Wills and Trusts for today's complex inheritance issues

Families are far more varied in their size and shape than the traditional nuclear family structure. Many families now include parents who have been married before, step children and children with very different ages whilst other family groups have decided on cohabitation rather than marriage.

More than one marriage

What do you do if this is your second marriage and you have children from your first marriage? If you do not have a Will, under the intestacy rules, your second spouse will inherit your possessions, the first £250,000 of your estate and half the remainder of your estate and your children will receive the balance.

Under the intestacy rules, your children from your first marriage are not entitled to inherit from your second spouse. After your death your second spouse is free to make a new Will and leave the assets they inherited from you to whoever they wish.

If your second spouse inherits your assets and then subsequently remarries, the intestacy rules on their subsequent death will leave all or most of their assets to their new spouse and not your children.

Our Solution

By using trusts it is possible to benefit your spouse both as to income and some capital (as needed) whilst ring fencing all or the majority of your capital for your children on your second spouse’s death. We call this our Complex Family Will.

Cohabiting couples

If you and your partner are not married or in a civil partnership, and your partner is not included in a Will, they have no automatic right to inherit from your estate. This applies even if you have lived together for a long time or have children together. Your partner will receive nothing unless you include them in your Will.

The options open to them are limited and expensive. They could make a claim against your estate, but the legal costs of such an action could be as high as £100,000 and that is usually payable from your estate if your partner is successful. If your Will gifts everything to your partner directly, your estate is taxed at 40% above the nil rate band, currently £325,000. It is then added to your partner’s estate and taxed again on their death. This can mean that before the value of your assets is passed to your children (for example) after your partner’s death, it has suffered up to 80% tax. This is because partners are treated less favourably than spouses.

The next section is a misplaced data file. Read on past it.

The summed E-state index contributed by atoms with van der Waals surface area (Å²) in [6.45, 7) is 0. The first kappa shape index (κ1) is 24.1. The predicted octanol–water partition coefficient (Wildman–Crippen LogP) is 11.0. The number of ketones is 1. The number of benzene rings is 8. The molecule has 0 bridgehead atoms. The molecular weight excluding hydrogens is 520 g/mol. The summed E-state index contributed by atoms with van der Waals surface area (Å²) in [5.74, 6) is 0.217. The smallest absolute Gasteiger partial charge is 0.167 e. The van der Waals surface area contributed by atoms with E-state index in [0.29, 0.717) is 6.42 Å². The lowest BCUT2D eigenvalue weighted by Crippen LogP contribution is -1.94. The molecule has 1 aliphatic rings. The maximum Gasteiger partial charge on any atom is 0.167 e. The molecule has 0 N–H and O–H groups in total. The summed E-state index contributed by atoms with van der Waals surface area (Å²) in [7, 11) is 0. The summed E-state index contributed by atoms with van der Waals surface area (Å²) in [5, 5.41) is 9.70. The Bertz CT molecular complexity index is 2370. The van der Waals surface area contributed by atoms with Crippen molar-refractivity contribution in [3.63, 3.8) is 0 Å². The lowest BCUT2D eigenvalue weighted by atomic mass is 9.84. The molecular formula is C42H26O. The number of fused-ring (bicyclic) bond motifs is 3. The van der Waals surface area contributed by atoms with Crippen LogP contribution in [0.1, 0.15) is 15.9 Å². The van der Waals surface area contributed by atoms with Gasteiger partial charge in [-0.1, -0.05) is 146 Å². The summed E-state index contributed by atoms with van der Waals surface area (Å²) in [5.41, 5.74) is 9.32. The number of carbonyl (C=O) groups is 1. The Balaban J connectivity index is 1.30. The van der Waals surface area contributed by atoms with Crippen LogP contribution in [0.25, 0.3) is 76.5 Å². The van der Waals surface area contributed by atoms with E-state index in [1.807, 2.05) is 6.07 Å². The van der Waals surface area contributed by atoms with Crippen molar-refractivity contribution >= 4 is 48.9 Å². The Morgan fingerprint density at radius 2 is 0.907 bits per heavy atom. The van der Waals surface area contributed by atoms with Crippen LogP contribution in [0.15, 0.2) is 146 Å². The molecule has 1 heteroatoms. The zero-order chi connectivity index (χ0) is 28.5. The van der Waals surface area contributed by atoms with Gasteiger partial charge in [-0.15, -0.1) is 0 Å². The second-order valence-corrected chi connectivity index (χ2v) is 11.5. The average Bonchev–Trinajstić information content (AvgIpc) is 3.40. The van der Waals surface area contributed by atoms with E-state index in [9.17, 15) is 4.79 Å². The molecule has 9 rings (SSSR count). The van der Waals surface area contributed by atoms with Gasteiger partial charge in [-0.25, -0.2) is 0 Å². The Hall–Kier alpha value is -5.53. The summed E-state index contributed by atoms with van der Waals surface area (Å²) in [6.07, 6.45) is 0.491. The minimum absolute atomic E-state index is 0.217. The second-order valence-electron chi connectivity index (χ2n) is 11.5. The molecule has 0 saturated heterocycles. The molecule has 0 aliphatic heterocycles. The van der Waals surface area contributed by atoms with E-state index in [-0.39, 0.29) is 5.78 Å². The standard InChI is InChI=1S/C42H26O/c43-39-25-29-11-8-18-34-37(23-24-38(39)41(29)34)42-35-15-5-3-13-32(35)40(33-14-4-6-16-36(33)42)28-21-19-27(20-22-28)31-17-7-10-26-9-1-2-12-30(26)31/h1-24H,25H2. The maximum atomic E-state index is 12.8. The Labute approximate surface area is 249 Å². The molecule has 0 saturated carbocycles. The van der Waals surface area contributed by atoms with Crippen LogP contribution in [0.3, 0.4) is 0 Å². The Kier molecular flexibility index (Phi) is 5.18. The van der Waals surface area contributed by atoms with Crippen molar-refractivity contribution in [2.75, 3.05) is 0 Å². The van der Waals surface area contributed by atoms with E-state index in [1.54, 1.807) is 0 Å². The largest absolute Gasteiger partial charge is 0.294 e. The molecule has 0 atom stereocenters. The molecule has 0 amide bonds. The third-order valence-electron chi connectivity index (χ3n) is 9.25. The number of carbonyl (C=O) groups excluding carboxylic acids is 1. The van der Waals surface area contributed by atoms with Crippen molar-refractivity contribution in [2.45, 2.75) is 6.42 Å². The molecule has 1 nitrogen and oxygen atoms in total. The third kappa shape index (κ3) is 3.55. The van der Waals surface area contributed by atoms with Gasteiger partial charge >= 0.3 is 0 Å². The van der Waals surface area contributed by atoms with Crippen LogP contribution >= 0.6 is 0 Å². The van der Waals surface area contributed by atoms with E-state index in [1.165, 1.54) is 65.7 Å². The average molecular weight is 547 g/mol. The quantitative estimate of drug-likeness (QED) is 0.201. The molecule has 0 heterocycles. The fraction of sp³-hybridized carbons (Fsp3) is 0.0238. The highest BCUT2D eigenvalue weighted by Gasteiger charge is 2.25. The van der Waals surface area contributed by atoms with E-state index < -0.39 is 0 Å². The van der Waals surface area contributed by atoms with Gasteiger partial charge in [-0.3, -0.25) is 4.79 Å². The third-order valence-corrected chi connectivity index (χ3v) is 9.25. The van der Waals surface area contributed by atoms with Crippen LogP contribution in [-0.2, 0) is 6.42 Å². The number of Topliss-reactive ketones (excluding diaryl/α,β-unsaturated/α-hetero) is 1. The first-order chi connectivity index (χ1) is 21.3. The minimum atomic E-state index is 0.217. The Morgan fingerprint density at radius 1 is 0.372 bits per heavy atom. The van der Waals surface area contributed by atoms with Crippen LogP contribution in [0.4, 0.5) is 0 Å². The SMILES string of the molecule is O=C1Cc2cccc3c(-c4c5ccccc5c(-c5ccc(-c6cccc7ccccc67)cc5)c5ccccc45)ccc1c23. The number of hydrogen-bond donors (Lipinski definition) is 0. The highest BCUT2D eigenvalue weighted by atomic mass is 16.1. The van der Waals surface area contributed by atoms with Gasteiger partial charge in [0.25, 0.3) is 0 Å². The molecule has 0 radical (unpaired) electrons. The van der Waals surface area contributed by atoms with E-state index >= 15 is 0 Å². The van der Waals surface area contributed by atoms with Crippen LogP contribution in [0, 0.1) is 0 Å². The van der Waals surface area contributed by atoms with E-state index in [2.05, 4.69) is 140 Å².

Our Solution

We have a solution to this problem that can double the tax relief available to your combined estates with the use of trusts in your Wills, delivering a tax saving of up to £130,000. We call this our Living Together Will.

Wellers Hedleys will be able to tailor your Will to your specific circumstances. Please download our Will writing service brochure.

For more information on how to protect your dependents through your Will please contact our private client legal teams to arrange an initial, no obligation consultation. Please call Levina Khanna or Karen Ball on 01483 284567 to find out more about our Will writing service.